Continue Reading Starbucks Execs Hit With Suit Alleging the Company’s DEI Policies Violate Civil Rights Laws

Readers of this blog are well aware that “ESG” (whatever that term may mean) is one of the hot topics in the financial and business sectors. Companies face scrutiny and pressure to show that they are making progress on ESG goals. The SEC has established an ESG task force and proposed climate change disclosure rules. Now, as if all of that were not enough, political reaction is giving rise to an ESG backlash. As detailed in two recent memos from the Morgan Lewis law firm (here and here), as many as 17 states have now adopted “anti-ESG” state legislation that would limit the ability of state governments, including public retirement plans, to do business with entities “boycotting” industries based on ESG criteria or considering ESG factors in their investment processes.
Continue Reading And Now, The ESG Backlash

The financial press is already reporting that many of the nearly 600 SPACs currently searching for merger targets may be unable to find suitable merger targets. Indeed, famous investor Bill Ackerman, unable to find a suitable merger target for his largest-ever SPAC, Pershing Square Tontine Holdings, has already thrown in the towel and liquidated the $4 billion SPAC. With hundreds of SPACs facing the end of their search period in this and the next two quarters, there are likely to be many other SPACs that choose to liquidate in the coming months.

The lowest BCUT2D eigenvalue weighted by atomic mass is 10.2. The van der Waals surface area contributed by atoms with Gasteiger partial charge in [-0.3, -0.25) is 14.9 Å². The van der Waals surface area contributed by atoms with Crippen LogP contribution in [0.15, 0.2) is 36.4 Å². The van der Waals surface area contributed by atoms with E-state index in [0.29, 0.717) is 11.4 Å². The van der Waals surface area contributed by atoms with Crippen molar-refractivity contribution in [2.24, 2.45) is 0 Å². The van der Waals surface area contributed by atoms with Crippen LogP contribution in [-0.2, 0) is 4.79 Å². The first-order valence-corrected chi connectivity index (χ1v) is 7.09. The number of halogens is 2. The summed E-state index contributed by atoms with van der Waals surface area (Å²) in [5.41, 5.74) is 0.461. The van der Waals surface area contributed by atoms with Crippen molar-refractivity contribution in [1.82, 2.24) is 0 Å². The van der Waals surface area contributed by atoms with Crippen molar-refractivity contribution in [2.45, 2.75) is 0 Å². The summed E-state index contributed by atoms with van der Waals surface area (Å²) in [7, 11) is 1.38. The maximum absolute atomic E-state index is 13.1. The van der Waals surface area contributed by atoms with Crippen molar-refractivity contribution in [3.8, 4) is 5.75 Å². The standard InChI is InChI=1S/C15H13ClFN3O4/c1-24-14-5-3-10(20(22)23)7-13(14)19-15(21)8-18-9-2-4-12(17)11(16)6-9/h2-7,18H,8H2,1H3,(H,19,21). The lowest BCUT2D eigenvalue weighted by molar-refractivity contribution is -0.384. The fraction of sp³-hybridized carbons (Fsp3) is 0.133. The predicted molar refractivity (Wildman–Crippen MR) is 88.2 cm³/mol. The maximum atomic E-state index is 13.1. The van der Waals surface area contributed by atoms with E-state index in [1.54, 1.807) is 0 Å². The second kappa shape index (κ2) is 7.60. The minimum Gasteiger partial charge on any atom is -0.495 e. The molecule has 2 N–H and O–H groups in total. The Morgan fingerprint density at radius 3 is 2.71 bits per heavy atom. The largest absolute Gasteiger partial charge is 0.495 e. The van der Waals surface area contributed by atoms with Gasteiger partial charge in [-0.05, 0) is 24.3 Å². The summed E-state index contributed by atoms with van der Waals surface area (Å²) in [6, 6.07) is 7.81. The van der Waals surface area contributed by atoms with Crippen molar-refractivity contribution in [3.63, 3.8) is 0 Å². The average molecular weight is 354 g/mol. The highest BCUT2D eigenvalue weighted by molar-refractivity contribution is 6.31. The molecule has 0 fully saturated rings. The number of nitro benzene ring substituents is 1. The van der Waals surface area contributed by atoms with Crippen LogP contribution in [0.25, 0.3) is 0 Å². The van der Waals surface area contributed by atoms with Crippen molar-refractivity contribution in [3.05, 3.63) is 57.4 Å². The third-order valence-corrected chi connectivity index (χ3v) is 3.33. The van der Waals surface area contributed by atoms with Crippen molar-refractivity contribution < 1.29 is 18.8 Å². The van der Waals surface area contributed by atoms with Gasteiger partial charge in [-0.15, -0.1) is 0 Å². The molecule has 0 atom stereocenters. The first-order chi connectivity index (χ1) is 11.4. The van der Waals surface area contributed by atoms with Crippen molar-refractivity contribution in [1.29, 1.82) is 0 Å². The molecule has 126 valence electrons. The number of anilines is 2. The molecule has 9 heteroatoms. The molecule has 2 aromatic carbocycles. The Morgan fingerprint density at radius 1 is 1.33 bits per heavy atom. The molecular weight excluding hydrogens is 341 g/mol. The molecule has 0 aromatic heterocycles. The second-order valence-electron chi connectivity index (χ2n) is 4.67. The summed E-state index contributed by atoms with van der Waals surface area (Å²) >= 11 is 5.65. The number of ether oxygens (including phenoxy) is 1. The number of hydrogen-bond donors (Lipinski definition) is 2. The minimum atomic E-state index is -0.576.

One question I have had about this likelihood is whether or not there is a risk of litigation as SPACs redeem investors’ shares. On the one hand, litigation seemingly should be unlikely as investors are getting their money back. Where’s the harm? On the other hand, in our litigious society, the possibility of litigation always seems to be lurking whenever things don’t work out as planned. While the circumstances involved are very case-specific, a lawsuit filed last week in the Delaware Chancery Court, provides of an example of the kind of end-game squabble that could arise as more SPACs liquidate in the coming months.
Continue Reading SPAC Unable to Find Merger Target Caught Up in Pre-Liquidation Litigation

In most instances, corporate officers cannot be held personally liable for the misconduct of the company they serve. However, there are occasions when corporate officers can be held personally liable in their individual capacities for corporate acts or omissions. A recent decision by a California intermediate appellate court held that an individual who served as a company’s CEO and CFO can be held liable for the claimants’ unpaid wages. As discussed below, the ruling represents an interesting example of the circumstances in which individuals can be held liable for company misconduct. A copy of the California Court of Appeal’s June 28, 2022 decision can be found here. A July 21, 2022 post on The CorporateCounsel.net blog about the decision can be found here.
Continue Reading California Appellate Court Holds Corporate Officer Personally Liable for Unpaid Wages

In what is the largest case dispositions of its type that I have ever seen, a court in Tokyo has ordered four executives of Tokyo Electric Power Holdings (Tepco) to pay the company 13.321 trillion yen – the equivalent of $97 billion — based on the court’s finding that the individuals had negligently failed to take steps that would have prevented the disaster at the Fukushima Daiichi nuclear plant after the March 2011 earthquake and tsunami. This verdict, which is described in a July 13, 2022 Wall Street Journal article (here), is noteworthy on many levels, as discussed below.
Continue Reading Massive $97 Billion Verdict Awarded Against Fukushima Utility Executives